“How to move from doom to boom, and navigate a recession.”

By Matthew Hayes, Managing Director, Champions (UK) plc.

Despite apocalyptic predictions of doom, the chances of the UK economy slipping into recession are becoming more remote with each passing week. One recent report conducted by S&P Global and consultancy Accenture looked at how businesses and families are trying to fend off the cost of living crisis. The study concluded that a net balance of 43 percent of UK businesses are actually buoyant about the economy over the coming year, the highest level in a year.

It’s a positive step forward from January, when reports suggested British business confidence had hit a two-year low, which only amplified fears that the UK economy is sliding into recession.

I haven’t been hugely surprised to see the dial shift in this way. At Champions (UK) plc, our team is built to create strategies for growth and success, whatever the market conditions throw up. Yes, growing amid a recession is harder, but it’s not impossible, and by introducing a number of measures into your organisation, it can be done cost effectively, quickly, and at scale.

If there is one thing that any period of economic uncertainty can guarantee, it’s reduced consumer spending. As a result, it is vital to reform your marketing strategy. A reflection of changing consumer trends during a recession is well illustrated by what is happening right now across UK supermarkets. According to experts at the consultancy firm Kantar Worldpanel, hard pressed shoppers are snapping up shops’ own brand goods at record levels.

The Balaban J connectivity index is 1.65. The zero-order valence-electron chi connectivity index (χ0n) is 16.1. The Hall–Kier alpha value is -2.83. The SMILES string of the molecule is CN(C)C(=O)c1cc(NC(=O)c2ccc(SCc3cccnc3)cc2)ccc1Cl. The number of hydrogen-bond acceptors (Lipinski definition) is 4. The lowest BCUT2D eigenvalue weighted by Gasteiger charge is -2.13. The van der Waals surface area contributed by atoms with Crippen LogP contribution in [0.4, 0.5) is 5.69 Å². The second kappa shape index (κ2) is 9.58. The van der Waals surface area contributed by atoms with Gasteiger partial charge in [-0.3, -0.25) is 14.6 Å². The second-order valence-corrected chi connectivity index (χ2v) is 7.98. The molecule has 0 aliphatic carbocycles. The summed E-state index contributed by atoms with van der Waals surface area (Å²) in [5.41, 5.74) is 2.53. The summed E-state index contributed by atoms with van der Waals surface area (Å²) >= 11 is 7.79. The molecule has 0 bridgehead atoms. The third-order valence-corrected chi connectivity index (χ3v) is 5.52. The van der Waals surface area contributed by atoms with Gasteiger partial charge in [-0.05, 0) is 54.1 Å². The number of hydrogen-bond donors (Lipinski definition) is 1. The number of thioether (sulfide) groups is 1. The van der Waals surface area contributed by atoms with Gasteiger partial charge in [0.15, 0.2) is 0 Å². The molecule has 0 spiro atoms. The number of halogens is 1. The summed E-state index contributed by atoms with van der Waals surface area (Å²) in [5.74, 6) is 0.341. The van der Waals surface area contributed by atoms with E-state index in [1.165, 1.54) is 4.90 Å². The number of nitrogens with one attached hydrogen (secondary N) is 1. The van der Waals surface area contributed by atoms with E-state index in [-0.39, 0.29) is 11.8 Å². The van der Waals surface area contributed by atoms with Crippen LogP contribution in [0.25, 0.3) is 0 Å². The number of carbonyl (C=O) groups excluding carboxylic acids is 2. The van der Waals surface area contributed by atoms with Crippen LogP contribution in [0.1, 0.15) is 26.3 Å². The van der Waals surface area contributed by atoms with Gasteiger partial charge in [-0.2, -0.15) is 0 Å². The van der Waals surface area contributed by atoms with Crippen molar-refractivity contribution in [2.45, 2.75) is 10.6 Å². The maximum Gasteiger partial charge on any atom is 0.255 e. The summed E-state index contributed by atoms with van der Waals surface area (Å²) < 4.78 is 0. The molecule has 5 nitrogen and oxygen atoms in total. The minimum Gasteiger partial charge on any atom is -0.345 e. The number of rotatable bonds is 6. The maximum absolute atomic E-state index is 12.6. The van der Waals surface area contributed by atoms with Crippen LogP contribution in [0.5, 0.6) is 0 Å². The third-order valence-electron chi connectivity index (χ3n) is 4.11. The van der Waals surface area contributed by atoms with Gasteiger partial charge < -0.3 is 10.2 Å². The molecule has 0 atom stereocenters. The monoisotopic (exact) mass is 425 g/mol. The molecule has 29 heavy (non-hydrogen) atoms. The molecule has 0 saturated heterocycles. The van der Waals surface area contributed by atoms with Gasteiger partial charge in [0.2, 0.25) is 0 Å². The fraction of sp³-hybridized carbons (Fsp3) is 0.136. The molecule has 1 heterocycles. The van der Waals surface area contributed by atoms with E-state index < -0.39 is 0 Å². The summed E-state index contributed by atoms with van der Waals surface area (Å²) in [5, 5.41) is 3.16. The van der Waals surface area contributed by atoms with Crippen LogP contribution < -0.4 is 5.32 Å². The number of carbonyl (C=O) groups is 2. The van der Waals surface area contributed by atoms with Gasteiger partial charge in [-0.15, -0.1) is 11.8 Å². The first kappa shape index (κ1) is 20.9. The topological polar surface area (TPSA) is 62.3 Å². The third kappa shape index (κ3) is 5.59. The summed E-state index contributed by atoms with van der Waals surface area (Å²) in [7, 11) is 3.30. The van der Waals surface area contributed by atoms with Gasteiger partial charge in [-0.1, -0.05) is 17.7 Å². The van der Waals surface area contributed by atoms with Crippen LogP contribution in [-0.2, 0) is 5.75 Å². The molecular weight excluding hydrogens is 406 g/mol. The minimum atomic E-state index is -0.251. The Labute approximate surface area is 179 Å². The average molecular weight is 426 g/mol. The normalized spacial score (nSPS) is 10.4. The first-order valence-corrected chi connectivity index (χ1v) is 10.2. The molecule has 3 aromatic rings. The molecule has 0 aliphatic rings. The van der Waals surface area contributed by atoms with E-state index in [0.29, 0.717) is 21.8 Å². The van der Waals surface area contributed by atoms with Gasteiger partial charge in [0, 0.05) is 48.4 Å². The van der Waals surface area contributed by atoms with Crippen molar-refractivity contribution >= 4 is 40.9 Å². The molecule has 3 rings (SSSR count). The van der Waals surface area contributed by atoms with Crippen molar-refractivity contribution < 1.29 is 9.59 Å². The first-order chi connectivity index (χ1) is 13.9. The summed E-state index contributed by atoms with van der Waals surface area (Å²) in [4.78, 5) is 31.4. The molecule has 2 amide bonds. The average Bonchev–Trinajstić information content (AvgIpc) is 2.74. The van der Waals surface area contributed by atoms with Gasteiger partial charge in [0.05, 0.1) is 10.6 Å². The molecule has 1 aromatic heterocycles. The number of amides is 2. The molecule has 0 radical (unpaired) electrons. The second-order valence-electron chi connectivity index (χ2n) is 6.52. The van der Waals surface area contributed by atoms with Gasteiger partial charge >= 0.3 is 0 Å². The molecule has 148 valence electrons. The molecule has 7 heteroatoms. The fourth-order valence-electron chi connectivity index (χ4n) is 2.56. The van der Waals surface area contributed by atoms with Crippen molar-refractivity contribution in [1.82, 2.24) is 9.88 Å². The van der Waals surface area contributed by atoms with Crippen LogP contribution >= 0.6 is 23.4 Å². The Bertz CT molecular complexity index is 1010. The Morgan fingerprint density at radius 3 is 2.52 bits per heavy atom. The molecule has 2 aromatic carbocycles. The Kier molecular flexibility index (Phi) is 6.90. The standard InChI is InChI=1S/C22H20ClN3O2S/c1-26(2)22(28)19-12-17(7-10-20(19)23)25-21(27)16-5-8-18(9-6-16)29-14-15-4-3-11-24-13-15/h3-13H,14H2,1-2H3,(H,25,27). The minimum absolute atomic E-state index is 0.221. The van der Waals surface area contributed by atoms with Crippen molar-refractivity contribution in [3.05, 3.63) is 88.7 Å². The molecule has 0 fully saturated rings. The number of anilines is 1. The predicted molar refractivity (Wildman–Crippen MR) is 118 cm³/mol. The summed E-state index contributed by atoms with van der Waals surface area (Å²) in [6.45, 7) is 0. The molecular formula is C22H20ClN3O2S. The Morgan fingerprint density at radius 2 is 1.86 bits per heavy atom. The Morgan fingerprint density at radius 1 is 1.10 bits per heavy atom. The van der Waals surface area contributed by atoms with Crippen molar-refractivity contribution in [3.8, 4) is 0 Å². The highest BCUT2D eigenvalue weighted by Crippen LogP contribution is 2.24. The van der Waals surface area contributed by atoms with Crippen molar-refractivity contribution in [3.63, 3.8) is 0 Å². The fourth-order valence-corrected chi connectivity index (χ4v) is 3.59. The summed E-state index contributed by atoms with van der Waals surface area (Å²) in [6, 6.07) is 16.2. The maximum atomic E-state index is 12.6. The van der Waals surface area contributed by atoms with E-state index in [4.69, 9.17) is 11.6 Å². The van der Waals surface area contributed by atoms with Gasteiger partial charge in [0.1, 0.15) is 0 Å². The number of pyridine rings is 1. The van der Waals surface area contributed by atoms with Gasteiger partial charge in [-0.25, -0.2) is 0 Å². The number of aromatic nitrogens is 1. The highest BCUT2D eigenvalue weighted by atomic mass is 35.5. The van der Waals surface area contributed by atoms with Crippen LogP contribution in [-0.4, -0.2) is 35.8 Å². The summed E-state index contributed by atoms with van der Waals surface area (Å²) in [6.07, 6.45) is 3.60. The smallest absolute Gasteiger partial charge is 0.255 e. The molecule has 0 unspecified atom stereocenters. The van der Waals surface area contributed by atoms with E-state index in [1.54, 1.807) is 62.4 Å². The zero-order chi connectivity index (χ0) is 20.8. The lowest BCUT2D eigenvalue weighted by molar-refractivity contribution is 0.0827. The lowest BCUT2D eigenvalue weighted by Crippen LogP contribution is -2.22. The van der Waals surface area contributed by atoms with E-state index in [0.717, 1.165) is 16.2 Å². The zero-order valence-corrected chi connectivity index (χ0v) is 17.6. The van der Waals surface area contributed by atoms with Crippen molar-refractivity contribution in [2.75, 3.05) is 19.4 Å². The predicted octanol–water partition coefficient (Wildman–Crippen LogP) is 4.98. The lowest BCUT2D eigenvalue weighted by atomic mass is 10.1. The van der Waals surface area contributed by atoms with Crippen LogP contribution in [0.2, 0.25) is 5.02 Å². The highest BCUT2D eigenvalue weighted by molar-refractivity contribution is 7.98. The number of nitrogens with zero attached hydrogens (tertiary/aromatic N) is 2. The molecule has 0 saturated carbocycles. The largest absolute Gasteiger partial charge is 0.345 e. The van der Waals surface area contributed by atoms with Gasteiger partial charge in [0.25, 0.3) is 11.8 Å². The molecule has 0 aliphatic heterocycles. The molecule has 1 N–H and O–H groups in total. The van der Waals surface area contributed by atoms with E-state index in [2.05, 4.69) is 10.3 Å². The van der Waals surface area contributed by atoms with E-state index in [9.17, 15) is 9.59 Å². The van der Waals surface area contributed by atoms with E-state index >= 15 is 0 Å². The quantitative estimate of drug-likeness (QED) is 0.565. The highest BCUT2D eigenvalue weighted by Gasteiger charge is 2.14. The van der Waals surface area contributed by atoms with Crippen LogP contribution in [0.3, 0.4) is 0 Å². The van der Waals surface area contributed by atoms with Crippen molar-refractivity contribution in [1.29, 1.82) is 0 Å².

This is to be expected - consumers are less willing to indulge themselves with luxuries during periods of economic instability. Businesses, therefore, need to employ strategies that aim to maximise consumer engagement and retention whilst not operating in a way that betrays their traditional brand ethos. Businesses need to utilise their intuition and acknowledge the facts. And the facts are these: adapt… or die.

But how?

Promotional drive

During the 2008 financial crisis, marketers spent 14% more on online ads over the first quarter of 2008 than in the entire previous year. A successful and personalised promotional campaign can be critical in boosting consumer-engagement and retention. Reinforce this messaging by clearly showing how the product or service you provide delivers on the needs of consumers. 


All businesses will be looking to trim costs during a recession. But avoid employing the antiquated approach of cutting costs erratically and fulfilling the ‘status quo’ recessional approach. Ask if you can afford to defy the rhetoric and actually increase expenses in areas such as marketing.

Pricing strategy and product repositioning

Product repositioning is an integral part in providing one key foundation for long-term success. Closely examine the shifting consumer trends and spending correlations that are emerging in your market. Note that the youth typically flout lower rates of disposable income and tend to be more prone to price sensitivity. Therefore, there may be a greater exodus within their spending portfolios from more premium-based products towards cheaper substitutes.